Hockeyroo Anna Flanagan fires at goal in Glasgow. Photo: Getty Images
Anna Flanagan has more than just the hockey world at her feet – she’s got the whole planet.
Already one of the best players in the world, the Canberra-bred Hockeyroos defender is also one of its most marketable.
At just 22 years of age she boasts a swelling online following and on Monday morning will make her 137th appearance for the national team in the Commonwealth Games final against England.
She’s already earned a Commonwealth Games gold medal, played at the London Olympics and picked up a world young player of the year title.
Off the field, Flanagan has upwards of 20,000 followers on Instagram, to go with close to 14,000 on Twitter, while this tournament she’s ticked over 13,000 fans on Facebook.
They’re staggering numbers, which will only grow in parallel with her Hockeyroos career.
“All of this off-field stuff is really exciting and I love to promote hockey and women’s sport as much as I can,” Flanagan said.
“That’s why I find social media such an awesome platform to try and get people engaged, and try and get our sport out there.
“For us I think social media’s a friend because we’re not on TV every day like football. We can really engage with people who don’t see as much of our sport.
“I do love it, I try to get as much media on board as possible.”
Flanagan is a reporter’s dream.
She boasts a journalism degree, writes a regular blog and loves talking to the press.
It’s an industry she hopes to pursue after hockey, although there’s far too much water to pass under the bridge until then to even think about that yet.
“It’s kind of a running joke in the team that I’m going to be playing until I’m about 39 because I just love hockey that much,” Flanagan said.
“I just want to play as long as I can and just keep experiencing these environments, I want to see us back to world No.1.
“That’s just the best feeling to be able to share something like that with these girls.”
Hockeyroos legend Nikki Hudson owns the record for most Australian appearances, having represented her country 303 times between 1985 and 2000.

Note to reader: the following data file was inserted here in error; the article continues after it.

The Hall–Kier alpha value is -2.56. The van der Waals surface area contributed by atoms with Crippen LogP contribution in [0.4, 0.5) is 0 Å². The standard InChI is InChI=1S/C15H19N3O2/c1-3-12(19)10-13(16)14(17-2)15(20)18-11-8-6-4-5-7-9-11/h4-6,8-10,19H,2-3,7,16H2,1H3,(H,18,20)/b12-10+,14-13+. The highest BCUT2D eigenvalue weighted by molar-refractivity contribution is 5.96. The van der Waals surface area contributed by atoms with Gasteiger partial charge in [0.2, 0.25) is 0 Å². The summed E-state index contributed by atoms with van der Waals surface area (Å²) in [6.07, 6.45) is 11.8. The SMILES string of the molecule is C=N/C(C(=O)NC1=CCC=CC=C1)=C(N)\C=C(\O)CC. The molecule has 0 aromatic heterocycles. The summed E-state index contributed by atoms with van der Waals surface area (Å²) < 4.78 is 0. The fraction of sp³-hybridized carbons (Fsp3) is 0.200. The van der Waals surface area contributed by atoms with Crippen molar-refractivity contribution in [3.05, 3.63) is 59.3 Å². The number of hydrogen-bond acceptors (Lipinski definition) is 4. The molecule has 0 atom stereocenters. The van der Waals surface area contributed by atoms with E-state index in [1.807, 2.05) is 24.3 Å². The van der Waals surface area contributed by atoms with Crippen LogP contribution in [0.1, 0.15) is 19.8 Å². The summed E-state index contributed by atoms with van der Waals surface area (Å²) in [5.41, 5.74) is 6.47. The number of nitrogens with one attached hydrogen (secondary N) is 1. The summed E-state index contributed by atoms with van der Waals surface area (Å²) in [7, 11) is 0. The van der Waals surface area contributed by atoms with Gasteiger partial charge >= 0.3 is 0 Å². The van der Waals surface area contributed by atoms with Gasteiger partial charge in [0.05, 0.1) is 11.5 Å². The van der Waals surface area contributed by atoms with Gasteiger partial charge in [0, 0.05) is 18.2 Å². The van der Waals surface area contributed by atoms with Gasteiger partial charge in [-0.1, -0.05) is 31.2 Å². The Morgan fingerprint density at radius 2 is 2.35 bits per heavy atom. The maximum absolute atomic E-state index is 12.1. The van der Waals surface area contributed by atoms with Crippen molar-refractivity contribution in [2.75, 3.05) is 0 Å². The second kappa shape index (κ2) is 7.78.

Current skipper Madonna Blyth, who turns 29 this year, isn’t far off having pushed past 290 this tournament.
Flanagan is well on track to surpass them both, should she stay injury-free over the next decade.
Her 135 caps have taken just under four-and-a-half years to accrue.
At that rate she’ll have roughly 270 by her 27th birthday and close to 400 by the time she’s 31.
Should she happen to press on to the age of 39, it’d put her into the unprecedented 600 club.
It’s an incredibly unlikely scenario, but there’s no denying there’ll be more international success coming the Hockeyroos’ way while she’s in the team.
Especially if national coach Adam Commens is on the mark, suggesting we haven’t nearly seen the best of Flanagan just yet.
“The sky’s the limit for her, she has the right attitude and she can continue to improve not only in the next one or two years but throughout her career,” Commens said.
“She still plays the game probably as a younger athlete. She has a real passion and determination to improve.
“She was voted the young world player of the year, and over in the Netherlands she was identified as one of the stars of the tournament, not only by the Australians but by the international media.”
“I thought she was outstanding and she’s not only a quality junior player now she’s one of the better senior players in the world already.”
Winning gold at these Commonwealth Games is the immediate focus for Flanagan, but she has a burning desire for Australia surpass the Netherlands as the world’s best team.
Just 18 months ago the Hockeyroos had slipped to seventh in the world after a failed campaign at the London Olympics in 2012 where they could manage only fifth.
They’ve slowly rebuilt, and showed at last month’s World Cup they were bridging the gap to the Netherlands.
A gold medal at these Dutchless Games is crucial in continuing the Hockeyroos’ recent momentum.
“We’ve got our eyes on this tournament, we really need to perform here and there is a lot of pressure and expectation so it’s going to be really tough,” Flanagan said.
“Obviously we were disappointed [after the World Cup final], but Holland were the better team and that’s why they’ve been world champions the last few years.
“We’re chasing them but on reflection we’ve come from seventh to second in 18 months and I think that’s a huge achievement.
“It’s taken a while and a lot of hard work but we were happy with our result at the World Cup knowing that we have to keep improving.”